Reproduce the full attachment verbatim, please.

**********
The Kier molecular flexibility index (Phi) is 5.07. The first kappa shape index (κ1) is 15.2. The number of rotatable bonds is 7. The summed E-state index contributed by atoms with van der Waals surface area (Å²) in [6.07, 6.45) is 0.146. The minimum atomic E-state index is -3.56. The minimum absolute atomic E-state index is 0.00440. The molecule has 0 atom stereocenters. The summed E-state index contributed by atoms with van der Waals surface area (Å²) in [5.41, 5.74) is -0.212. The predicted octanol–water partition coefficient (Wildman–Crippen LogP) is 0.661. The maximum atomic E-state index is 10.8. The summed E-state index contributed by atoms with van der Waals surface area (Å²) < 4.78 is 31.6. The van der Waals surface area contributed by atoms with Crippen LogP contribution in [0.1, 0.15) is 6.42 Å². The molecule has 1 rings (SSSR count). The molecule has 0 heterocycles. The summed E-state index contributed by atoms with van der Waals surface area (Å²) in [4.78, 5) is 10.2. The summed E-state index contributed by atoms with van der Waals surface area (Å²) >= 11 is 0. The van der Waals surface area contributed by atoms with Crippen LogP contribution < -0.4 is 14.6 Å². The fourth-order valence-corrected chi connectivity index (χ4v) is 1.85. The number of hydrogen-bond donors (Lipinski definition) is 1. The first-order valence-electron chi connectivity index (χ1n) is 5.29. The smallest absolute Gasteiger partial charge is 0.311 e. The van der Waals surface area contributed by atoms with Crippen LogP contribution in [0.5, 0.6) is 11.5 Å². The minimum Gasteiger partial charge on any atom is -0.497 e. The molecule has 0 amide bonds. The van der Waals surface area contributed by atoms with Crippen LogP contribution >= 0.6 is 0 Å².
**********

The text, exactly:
The Kier molecular flexibility index (Phi) is 5.07. The first kappa shape index (κ1) is 15.2. The number of rotatable bonds is 7. The summed E-state index contributed by atoms with van der Waals surface area (Å²) in [6.07, 6.45) is 0.146. The minimum atomic E-state index is -3.56. The minimum absolute atomic E-state index is 0.00440. The molecule has 0 atom stereocenters. The summed E-state index contributed by atoms with van der Waals surface area (Å²) in [5.41, 5.74) is -0.212. The predicted octanol–water partition coefficient (Wildman–Crippen LogP) is 0.661. The maximum atomic E-state index is 10.8. The summed E-state index contributed by atoms with van der Waals surface area (Å²) < 4.78 is 31.6. The van der Waals surface area contributed by atoms with Crippen LogP contribution in [0.1, 0.15) is 6.42 Å². The molecule has 1 rings (SSSR count). The molecule has 0 heterocycles. The summed E-state index contributed by atoms with van der Waals surface area (Å²) in [4.78, 5) is 10.2. The summed E-state index contributed by atoms with van der Waals surface area (Å²) >= 11 is 0. The van der Waals surface area contributed by atoms with Crippen LogP contribution < -0.4 is 14.6 Å². The fourth-order valence-corrected chi connectivity index (χ4v) is 1.85. The number of hydrogen-bond donors (Lipinski definition) is 1. The first-order valence-electron chi connectivity index (χ1n) is 5.29. The smallest absolute Gasteiger partial charge is 0.311 e. The van der Waals surface area contributed by atoms with Crippen LogP contribution in [0.5, 0.6) is 11.5 Å². The minimum Gasteiger partial charge on any atom is -0.497 e. The molecule has 0 amide bonds. The van der Waals surface area contributed by atoms with Crippen LogP contribution >= 0.6 is 0 Å².